The private sector is the part of the economy, sometimes referred to as the citizen sector, which is run by private individuals or groups, usually as a means of enterprise for profit, and is not controlled by the State.
The differences between Public Sector accounting systems and Private Sector accounting systems.
The public sector is fundamentally different from the private sector in several ways. The public sector organizations generally raise their income directly or indirectly for taxation, whereas the private sector directly from sales.
The International Public Sector Accounting Standards Board (the IPSASB) of the International Federation of Accountants (IFAC) develops accounting standards for public sector entities referred to as International Public Sector Accounting Standards (IPSASs) (IFAC 2012). The IPSASs are a collection of accrual based and cash based standards. Under the cash basis, transactions are recognized and recorded on receipt of cash while the accrual basis upholds the accounting matching principle under which transaction are recognized in the period in which the underlying events occur irrespective of when the consideration is received (Bunea-Bontas and Petre 2009).however In recent years, governments all over the world, like South Africa, have embraced accrual accounting which is in compliance with the IPSASB and engaged in various reforms including financial management reforms which are gradually and steadily shifting them from traditional cash basis accounting practice to accrual accounting basis (Iyika, 2011). The IPSASB also attempts to facilitate compliance with accrual based IPSASs through the use of transitional provisions in certain standards. The private sector comply with the IFRs standards of accounting. International Financial Reporting Standards (IFRS) are a set of international accounting standards stating how particular types of transactions and other events should be reported in financial statements. IFRS are issued by the International Accounting Standards Board (IASB), and they specify exactly how accountants must maintain and report their accounts. IFRS were established in order to have a common accounting language, so business and accounts can be understood from company to company and country to country. he point of IFRS is to maintain stability and transparency throughout the financial world. This allows businesses and individual investors to make educated financial decisions, as they are able to see exactly what has been happening with a company in which they wish to invest.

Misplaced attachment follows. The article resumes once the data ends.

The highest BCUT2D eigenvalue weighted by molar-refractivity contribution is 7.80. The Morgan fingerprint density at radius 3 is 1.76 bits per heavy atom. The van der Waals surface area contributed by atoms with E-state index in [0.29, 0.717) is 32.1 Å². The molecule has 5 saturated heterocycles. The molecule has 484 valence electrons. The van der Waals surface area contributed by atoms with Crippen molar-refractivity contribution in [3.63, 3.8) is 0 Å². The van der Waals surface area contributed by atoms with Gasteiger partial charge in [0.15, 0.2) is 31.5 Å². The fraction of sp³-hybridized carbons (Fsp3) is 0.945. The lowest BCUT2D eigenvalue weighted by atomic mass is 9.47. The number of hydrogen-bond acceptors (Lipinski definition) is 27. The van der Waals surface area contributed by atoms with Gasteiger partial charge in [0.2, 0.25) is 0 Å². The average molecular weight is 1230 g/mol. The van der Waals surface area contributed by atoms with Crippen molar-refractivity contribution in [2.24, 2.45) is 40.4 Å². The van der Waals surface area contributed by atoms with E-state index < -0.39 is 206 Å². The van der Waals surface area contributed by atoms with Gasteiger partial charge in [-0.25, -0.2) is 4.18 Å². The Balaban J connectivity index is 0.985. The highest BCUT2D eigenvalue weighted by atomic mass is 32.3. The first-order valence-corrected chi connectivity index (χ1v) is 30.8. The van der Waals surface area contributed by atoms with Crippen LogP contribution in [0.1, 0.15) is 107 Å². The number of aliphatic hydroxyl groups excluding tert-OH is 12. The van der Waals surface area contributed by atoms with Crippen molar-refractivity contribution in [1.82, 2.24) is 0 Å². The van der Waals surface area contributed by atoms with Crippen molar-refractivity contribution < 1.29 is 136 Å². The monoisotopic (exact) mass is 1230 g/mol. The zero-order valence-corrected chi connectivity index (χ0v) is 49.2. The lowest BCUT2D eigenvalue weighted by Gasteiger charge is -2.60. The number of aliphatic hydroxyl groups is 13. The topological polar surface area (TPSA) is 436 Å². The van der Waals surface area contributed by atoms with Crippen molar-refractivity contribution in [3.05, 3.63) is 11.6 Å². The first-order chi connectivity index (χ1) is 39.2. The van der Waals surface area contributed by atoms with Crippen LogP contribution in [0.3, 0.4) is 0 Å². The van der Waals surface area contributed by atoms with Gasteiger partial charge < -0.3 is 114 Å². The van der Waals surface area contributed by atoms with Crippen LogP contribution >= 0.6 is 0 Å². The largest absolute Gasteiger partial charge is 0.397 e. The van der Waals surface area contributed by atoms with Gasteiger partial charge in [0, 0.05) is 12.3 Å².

For the private the accounting systems provides a universal input and output model as shown below in in Fig 1.1.
Fig 1.1 Private sector model
Fig1.2 Public sector model